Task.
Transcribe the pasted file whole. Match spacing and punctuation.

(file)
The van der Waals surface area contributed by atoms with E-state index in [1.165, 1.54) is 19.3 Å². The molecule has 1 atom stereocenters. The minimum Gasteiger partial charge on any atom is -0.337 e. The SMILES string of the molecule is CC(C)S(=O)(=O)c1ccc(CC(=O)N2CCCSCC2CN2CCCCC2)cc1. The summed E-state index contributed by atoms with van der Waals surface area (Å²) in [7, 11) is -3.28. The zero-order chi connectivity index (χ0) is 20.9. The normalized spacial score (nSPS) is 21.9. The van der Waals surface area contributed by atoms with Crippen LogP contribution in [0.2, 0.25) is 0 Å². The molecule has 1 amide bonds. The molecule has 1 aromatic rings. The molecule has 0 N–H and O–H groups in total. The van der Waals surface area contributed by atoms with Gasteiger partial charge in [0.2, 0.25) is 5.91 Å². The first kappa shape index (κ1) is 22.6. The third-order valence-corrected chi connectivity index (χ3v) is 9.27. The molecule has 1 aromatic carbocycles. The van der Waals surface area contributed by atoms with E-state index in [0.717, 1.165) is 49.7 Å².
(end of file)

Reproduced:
The van der Waals surface area contributed by atoms with E-state index in [1.165, 1.54) is 19.3 Å². The molecule has 1 atom stereocenters. The minimum Gasteiger partial charge on any atom is -0.337 e. The SMILES string of the molecule is CC(C)S(=O)(=O)c1ccc(CC(=O)N2CCCSCC2CN2CCCCC2)cc1. The summed E-state index contributed by atoms with van der Waals surface area (Å²) in [7, 11) is -3.28. The zero-order chi connectivity index (χ0) is 20.9. The normalized spacial score (nSPS) is 21.9. The van der Waals surface area contributed by atoms with Crippen LogP contribution in [0.2, 0.25) is 0 Å². The molecule has 1 amide bonds. The molecule has 1 aromatic rings. The molecule has 0 N–H and O–H groups in total. The van der Waals surface area contributed by atoms with Gasteiger partial charge in [0.2, 0.25) is 5.91 Å². The first kappa shape index (κ1) is 22.6. The third-order valence-corrected chi connectivity index (χ3v) is 9.27. The molecule has 1 aromatic carbocycles. The van der Waals surface area contributed by atoms with E-state index in [0.717, 1.165) is 49.7 Å².